In the end, instead of piecemealing together various individual cabinets, we chose the two “kits” shown in the above photo that we can take apart and arrange to our own liking. We also ordered several extra shelves and hooks, just to be on the safe side. And yes…we went with the maple color, even though we both also liked the white. Knowing how much traffic that room gets though, we didn’t think white was going to be a good option in the long run.

Tim did a great job of insulating, dry-walling, and spackling the ceiling so while we wait for the cabinets to arrive, we’ll (he’ll?) be priming the ceiling and walls and picking out the final paint color. I’ve happily delegated that decision to Tim and he’s leaning towards some version of a “sea-glass blue.” That’s a decision I can live with…

Mudroom Ceiling

Simple Beginnings

The renovation work on our mudroom has FINALLY begun. It’s the last room in our house to be “made over” since we first moved in 19 years ago. It’s a tiny space that gets a LOT of traffic. Since Friday, Tim has already removed all of the built-in cabinets and installed a framework on the existing ceiling for us to put up new insulation and drywall. Tearing down the existing ceiling and walls just isn’t an option as it will open up too many “cans of worms” and we simply don’t have the time, energy, money, or desire to completely gut the room. We’ll work with the existing bones, as well as some of the “flesh.” When we redo the floor in there, we’ll also do the kitchen and front entryway floors so they’ll all “tie in” together. Once everything is done, we can start re-doing all of the other rooms that are now due to be repainted, etc. It’s a never-ending process, but we’re simply grateful to have a roof over our heads. I’ll post updates as the process continues…

Mudroom Renovation 2016

Simply Wonderful Friends

FB Robin Post

It’s so nice to be missed, but it’s even nicer to still have these wonderful people in my life. And for those of you who might be wondering, my “SV pals” are the amazing souls that worked 24/7/I-lost-count-of-how-many-days to help reunite people with their pets that were lost during Hurricane Katrina. And yes – that hurricane happened more than ten years ago and we’re still in touch with one another. The work we did was perhaps the most grueling and gut-wrenching I’ve ever been involved with, but I’d do it again in a heartbeat, as long as they were right there in the trenches with me. I simply can’t imagine my life without my fellow SV’ers.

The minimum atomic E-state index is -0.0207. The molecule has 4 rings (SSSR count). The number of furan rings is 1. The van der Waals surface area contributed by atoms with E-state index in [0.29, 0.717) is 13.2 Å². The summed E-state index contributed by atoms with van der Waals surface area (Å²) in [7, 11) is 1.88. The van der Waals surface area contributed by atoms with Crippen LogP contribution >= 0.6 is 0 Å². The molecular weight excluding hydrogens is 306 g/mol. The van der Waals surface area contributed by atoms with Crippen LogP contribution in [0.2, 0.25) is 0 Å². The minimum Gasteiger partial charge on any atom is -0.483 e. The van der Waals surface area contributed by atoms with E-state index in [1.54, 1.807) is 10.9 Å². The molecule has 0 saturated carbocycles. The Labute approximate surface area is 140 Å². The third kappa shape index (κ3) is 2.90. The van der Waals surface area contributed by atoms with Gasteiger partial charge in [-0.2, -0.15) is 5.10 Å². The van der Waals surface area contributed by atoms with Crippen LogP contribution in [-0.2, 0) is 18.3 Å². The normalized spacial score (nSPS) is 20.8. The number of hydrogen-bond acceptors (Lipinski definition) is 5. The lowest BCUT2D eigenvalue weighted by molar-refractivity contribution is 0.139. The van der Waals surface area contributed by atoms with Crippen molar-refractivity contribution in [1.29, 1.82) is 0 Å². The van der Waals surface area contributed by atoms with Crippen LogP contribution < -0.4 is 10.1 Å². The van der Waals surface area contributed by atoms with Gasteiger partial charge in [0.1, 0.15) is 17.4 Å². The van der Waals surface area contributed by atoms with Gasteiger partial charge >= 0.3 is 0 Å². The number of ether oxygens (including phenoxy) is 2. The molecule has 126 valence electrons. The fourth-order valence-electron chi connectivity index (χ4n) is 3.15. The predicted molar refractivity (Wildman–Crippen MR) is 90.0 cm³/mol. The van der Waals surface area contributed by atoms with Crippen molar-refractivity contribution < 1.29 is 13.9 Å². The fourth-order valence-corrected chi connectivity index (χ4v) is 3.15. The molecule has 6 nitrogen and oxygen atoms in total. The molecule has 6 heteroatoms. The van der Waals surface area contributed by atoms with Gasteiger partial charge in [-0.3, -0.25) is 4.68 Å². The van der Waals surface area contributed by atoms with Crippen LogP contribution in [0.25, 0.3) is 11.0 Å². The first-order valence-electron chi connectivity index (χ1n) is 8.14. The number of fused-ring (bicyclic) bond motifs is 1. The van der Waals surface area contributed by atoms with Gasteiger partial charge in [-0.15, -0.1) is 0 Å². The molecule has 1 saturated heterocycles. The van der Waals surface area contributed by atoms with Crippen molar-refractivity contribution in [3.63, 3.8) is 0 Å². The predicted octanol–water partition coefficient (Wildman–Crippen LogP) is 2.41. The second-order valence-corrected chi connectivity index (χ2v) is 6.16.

(PS – “SV” stood for Stealth Volunteers – we didn’t get much publicity, nor were we seeking it, but our name did occasionally come up.)



Two Simple Versions

This was my version of simple living this past weekend (Maple Iced Oatmeal Cookies that I made with Brookestone Maple Syrup, THE BEST syrup on the planet!)…

image1 (4)

…and this was Tim’s version (organizing his stamp collection; he’s collected them since he was a wee one and he probably has at least 100,000 of them, if not more)…

image2 (3)

Simply Perfect Gifts



It’s nice to be known so well. So well that the gifts you receive are so “spot on” that you can’t think of anything better you would have bought for yourself.

Yesterday, Tim went to a new reuse-it-type store that he’s been wanting to visit. When he came home, I was outside with the dogs. He kept sticking his head out the back door and saying, “Come see what I bought you.” Finally, the dogs had enough of the single-digit cold and headed on in. Before I could even get the door closed, Tim handed me the stack of green, metal bookends you see in the photo. Not only was he thrilled to have found them, but he was just as happy to have paid only 12-1/2¢ for each one (yes – that’s a CENTS sign). The bookcase is also something I’ve been needing for quite some time and he snagged that beauty for only $10. Talk about a happy guy (and gal!).

As for the other object on the shelf in the photo, that’s an air horn. And if you’re wondering why in the hell that would be a great gift, you obviously haven’t heard me rant about the hunters that trespass on our property and that shoot near our horse barn (or about the neighbor’s dogs who are chained 24/7 and who bark all damn day). Trust me – when I ran out of “air” in my last can at the start of deer season in November, it was quite a crisis for me. Tim remembered it though and bought one for me when he went to Dick’s Sporting Goods store. What a guy!

As for the “tool” that’s hanging off the shelf – that beauty was a Christmas present from my sister, Karen, and my nephew, Mike. Perhaps only I would be thrilled to receive an industrial-sized potato masher! In fact, the label on it says “U.S. Army Potato Masher.” That seems even more fitting as a gift because my father was always talking about how he often got stuck with what he considered to be the “shitty” task of peeling potatoes when he was in the U.S. Navy. Like I stated just a couple of days ago, this Irish lass never met a potato she didn’t like – and now I have a monster-size masher to make even bigger batches of them!

Ahhh….life really is good.